Group outlines new three-stage scheme to help regenerate Queensbury

Bradford Telegraph and Argus: Queensbury Tunnel Queensbury Tunnel

A new community heritage group with bold ambitions for the regeneration of Queensbury is to hold its first public meeting next month in a bid to start pushing its plans forward.

Queensbury Community Heritage and Action Partnership (Q CHAP) has a three-pronged vision which would see it take part of the Black Dyke Mills complex for community use, with the Victorian Queensbury railway tunnel re-instated as a pedestrian and cycle route with the regeneration of Station Road to link the two.

The group, made up of many smaller local organisations, believes that combination would provide a linked package which would bring visitors in and help with the regeneration of the area.

Its first challenge is to find the money to open a heritage centre at the mills, and the owner has already made space available, though it needs significant investment in the fabric of the building.

It is hoped a Heritage Lottery grant may be available and a bid is being drawn up to try to secure money, though it is thought several hundred thousand pounds will be needed to make the centre serviceable.

Queensbury tunnel was a feat of Victorian engineering, but is currently out of use and bricked up. The Highways Agency, which has responsibility for its maintenance, will be conducting an engineering survey to assess is condition this summer.

Q CHAP spokeswoman Nora McWilliam said it was already known there was flooding in part of the tunnel and it was expected that would be cleared by pump.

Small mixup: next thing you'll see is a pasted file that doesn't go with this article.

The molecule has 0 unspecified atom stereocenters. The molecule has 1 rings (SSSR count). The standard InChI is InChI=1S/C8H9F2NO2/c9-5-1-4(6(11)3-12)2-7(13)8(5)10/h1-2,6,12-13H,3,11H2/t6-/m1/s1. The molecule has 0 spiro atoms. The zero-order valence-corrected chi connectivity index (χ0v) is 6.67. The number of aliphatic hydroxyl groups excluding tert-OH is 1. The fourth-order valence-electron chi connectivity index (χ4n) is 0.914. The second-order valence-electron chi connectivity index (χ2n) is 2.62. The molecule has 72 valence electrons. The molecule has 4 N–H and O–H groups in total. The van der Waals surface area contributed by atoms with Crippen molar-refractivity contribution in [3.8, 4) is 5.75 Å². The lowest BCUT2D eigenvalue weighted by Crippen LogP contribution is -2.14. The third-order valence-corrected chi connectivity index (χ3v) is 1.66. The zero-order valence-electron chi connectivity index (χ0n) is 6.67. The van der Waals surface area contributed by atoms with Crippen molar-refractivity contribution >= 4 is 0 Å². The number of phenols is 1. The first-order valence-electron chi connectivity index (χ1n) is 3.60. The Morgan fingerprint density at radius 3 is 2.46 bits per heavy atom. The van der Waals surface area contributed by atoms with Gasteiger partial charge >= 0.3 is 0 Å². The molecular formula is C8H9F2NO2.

However, the group is working to get an assurance that any work to maintain the structure of the tunnel would not affect their ambition to keep it open for cyclists and pedestrians.

If that happens, it will be the longest underground cycle route in Europe and will link Bradford with Halifax. The scheme is supported by Sustrans, the organisation which promotes sustainable transport options.

The two are linked by Station Road, which is currently pot-holed, but if revitalised would provide impressive country views and form a logical connection, with Q CHAP aiming to get an electronic buggy installed for those who cannot tackle the hill on foot.

Nora McWilliam added: “Station Road is not just an incidental, but an important part of the whole project.”

The meeting takes place on Thursday, May 15, from 7pm at Holy Trinity Church in High Street.

Comments (1)

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10:39am Mon 28 Apr 14

Apollo says...

Station Road, its steepness and condition, was always a reason that Queensbury Railway Station was not an integral part of the village even up to the point of closure.

As it is currently a road that leads to nothing I cannot see the point on spending money on it. The tunnel would cost millions to bring back into any form of use.

It is never going to happen.

You are talking about 3 expensive projects - the Mill, Station Road and the Tunnel. Lottery Funding would only be available under matched funding even if could be obtained.

I am sorry but this is just a complete nonsense.
Station Road, its steepness and condition, was always a reason that Queensbury Railway Station was not an integral part of the village even up to the point of closure. As it is currently a road that leads to nothing I cannot see the point on spending money on it. The tunnel would cost millions to bring back into any form of use. It is never going to happen. You are talking about 3 expensive projects - the Mill, Station Road and the Tunnel. Lottery Funding would only be available under matched funding even if could be obtained. I am sorry but this is just a complete nonsense. Apollo
  • Score: -7

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